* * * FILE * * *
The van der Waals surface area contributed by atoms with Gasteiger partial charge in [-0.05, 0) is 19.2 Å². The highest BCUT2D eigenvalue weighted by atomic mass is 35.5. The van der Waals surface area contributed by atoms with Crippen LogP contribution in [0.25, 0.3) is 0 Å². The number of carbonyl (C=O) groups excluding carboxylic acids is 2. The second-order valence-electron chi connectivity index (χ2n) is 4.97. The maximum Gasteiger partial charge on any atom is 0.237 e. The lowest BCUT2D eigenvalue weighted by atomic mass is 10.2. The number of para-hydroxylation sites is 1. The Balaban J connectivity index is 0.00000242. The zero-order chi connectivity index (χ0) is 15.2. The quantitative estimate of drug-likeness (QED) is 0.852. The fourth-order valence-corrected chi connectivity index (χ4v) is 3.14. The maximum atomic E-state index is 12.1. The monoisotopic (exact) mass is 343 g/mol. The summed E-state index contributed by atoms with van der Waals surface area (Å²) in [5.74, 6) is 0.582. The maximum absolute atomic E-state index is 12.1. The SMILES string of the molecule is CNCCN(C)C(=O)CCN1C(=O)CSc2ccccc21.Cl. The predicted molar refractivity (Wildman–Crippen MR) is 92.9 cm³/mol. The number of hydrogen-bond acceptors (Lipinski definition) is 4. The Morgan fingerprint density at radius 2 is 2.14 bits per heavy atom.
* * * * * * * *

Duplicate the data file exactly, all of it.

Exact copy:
The van der Waals surface area contributed by atoms with Gasteiger partial charge in [-0.05, 0) is 19.2 Å². The highest BCUT2D eigenvalue weighted by atomic mass is 35.5. The van der Waals surface area contributed by atoms with Crippen LogP contribution in [0.25, 0.3) is 0 Å². The number of carbonyl (C=O) groups excluding carboxylic acids is 2. The second-order valence-electron chi connectivity index (χ2n) is 4.97. The maximum Gasteiger partial charge on any atom is 0.237 e. The lowest BCUT2D eigenvalue weighted by atomic mass is 10.2. The number of para-hydroxylation sites is 1. The Balaban J connectivity index is 0.00000242. The zero-order chi connectivity index (χ0) is 15.2. The quantitative estimate of drug-likeness (QED) is 0.852. The fourth-order valence-corrected chi connectivity index (χ4v) is 3.14. The maximum atomic E-state index is 12.1. The monoisotopic (exact) mass is 343 g/mol. The summed E-state index contributed by atoms with van der Waals surface area (Å²) in [5.74, 6) is 0.582. The maximum absolute atomic E-state index is 12.1. The SMILES string of the molecule is CNCCN(C)C(=O)CCN1C(=O)CSc2ccccc21.Cl. The predicted molar refractivity (Wildman–Crippen MR) is 92.9 cm³/mol. The number of hydrogen-bond acceptors (Lipinski definition) is 4. The Morgan fingerprint density at radius 2 is 2.14 bits per heavy atom.